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The importance of combined user and data behavior analysis in anomaly detection

The importance of combined user and data behavior analysis in anomaly detection

Muqeet Khan, Head of Sales Engineering Australia and New Zealand

For decades security teams have understood the importance of tracking user behavior to identify potential cybersecurity threats. Behavior analysis systems first appeared in the early 2000s, and in 2015 Gartner officially defined User and Entity Behavior Analytics (UEBA) as a market, which is expected to be worth $4.2 billion by 2026.

However, in the face of escalating data breaches, security teams are now searching for ways to bring the context of data into their behavior analysis. To truly mitigate the risk of a data breach, you need to be able to detect and pinpoint threats to your data, no matter where it lives and what form it takes. To do this, you need a behavior analytics tool that creates a contextual behavior baseline by analyzing both user behavior and data access activities. 

Traditional UEBA systems collect data about user and entity activities from system logs, including logs collected and stored in log management and security information and event management (SIEM) systems. It then applies advanced analytical methods to evaluate the activity of users and other entities (eg. hosts, applications, network traffic) to discover anomalies. When the system detects unusual behavior, it alerts cybersecurity teams with actionable insights.

However, where traditional UEBA systems fall short is the ability to track how specific users access and change data to determine what is normal and abnormal behavior. For example, a privileged user accessing data from a new device or source is unremarkable. If we were to observe that same privileged user accessing data from a new source, using an interactive tool to run select commands on sensitive tables/columns that he has never accessed in the past, nor has anyone else in the user’s workgroup ever accessed before, that would be remarkable and likely warrant further investigation. 

By combining both user and data behavior analytics, Imperva Data Security Fabric (DSF) is continuously learning the details of who the users are, and how they typically access databases and use enterprise data. From this, the analytics engine creates a contextual behavior baseline to help discern behaviors that are normal from those that are not and accurately identify critical data threats.

Imperva DSF goes beyond the anomaly detection techniques of other security products by combining it with intelligence around known database attack vectors.It uses purpose-built algorithms capable of identifying signs of malicious insider behavior such as privilege escalation, data exfiltration, or compromised user account activity that other security tools miss.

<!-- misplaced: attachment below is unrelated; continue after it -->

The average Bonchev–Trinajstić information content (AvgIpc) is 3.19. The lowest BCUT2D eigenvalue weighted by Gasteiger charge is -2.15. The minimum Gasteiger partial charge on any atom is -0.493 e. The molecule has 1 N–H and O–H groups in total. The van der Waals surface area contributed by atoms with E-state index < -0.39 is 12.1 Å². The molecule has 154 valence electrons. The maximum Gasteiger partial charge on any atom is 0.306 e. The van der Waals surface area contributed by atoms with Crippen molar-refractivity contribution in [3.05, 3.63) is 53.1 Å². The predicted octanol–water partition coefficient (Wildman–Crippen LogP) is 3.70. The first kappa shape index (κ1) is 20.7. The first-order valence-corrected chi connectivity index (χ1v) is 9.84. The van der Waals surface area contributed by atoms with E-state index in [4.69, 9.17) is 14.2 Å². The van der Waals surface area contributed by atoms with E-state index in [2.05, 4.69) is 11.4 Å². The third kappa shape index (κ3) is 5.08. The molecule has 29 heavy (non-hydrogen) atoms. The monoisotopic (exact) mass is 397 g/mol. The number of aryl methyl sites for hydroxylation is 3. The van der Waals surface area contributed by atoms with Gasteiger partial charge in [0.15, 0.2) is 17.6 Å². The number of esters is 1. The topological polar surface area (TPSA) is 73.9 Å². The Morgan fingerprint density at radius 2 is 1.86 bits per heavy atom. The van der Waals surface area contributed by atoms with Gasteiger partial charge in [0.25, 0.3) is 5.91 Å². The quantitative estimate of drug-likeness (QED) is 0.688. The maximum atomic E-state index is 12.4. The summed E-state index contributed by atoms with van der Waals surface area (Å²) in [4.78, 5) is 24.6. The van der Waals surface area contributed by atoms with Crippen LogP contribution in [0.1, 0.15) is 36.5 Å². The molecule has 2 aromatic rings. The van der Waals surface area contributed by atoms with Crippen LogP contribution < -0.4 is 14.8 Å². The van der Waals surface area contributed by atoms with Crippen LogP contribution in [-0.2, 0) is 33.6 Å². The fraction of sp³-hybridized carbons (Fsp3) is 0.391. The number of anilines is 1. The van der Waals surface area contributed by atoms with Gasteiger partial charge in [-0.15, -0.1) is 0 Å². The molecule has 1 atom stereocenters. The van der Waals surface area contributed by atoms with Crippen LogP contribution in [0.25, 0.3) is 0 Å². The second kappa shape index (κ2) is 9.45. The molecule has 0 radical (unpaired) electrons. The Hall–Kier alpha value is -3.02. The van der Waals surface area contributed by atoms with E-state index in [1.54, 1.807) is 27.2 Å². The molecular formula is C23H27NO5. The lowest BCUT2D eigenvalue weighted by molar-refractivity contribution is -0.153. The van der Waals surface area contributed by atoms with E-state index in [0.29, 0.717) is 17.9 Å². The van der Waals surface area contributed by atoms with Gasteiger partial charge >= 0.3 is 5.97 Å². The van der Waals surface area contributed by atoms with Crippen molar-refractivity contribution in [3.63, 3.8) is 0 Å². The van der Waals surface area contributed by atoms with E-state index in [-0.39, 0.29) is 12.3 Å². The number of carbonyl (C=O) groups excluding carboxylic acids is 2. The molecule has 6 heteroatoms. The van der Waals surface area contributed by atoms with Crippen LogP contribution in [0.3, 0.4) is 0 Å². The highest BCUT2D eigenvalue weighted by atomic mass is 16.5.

This approach helps to eliminate false positive anomalies and prioritize only the few high-risk incidents that require immediate investigation, allowing security teams to stay focused and contain a potential threat more effectively. Further, Imperva DSF delivers the details of these security incidents in plain language with context and actionable insights so security professionals can quickly understand what happened and respond. To streamline incident response, these Syslog events can be streamed directly into an existing SIEM such as Splunk, ArcSight, LogRythm, and Sumologic.

Today it is vital that your security strategy is focused on protecting the crown jewels – your data.  Tactics such as setting up perimeter defenses, restricting data access, patching, applying data movement sensors and data encryption can only go so far. In the real world, security teams face the ongoing threats of zero-day vulnerabilities, phishing attacks, stolen credentials, compromised laptops, poor application design, and a hundred other vectors that provide cybercriminals with the entry point they need to find and steal your data. In an instance, these threats can render useless the manifold defenses that the cyber security team worked so hard to deploy. That’s why it’s time for a new security mindset that focuses on the data itself – specifically gaining visibility of it, monitoring it, and being alerted of any suspicious behavior in that data estate.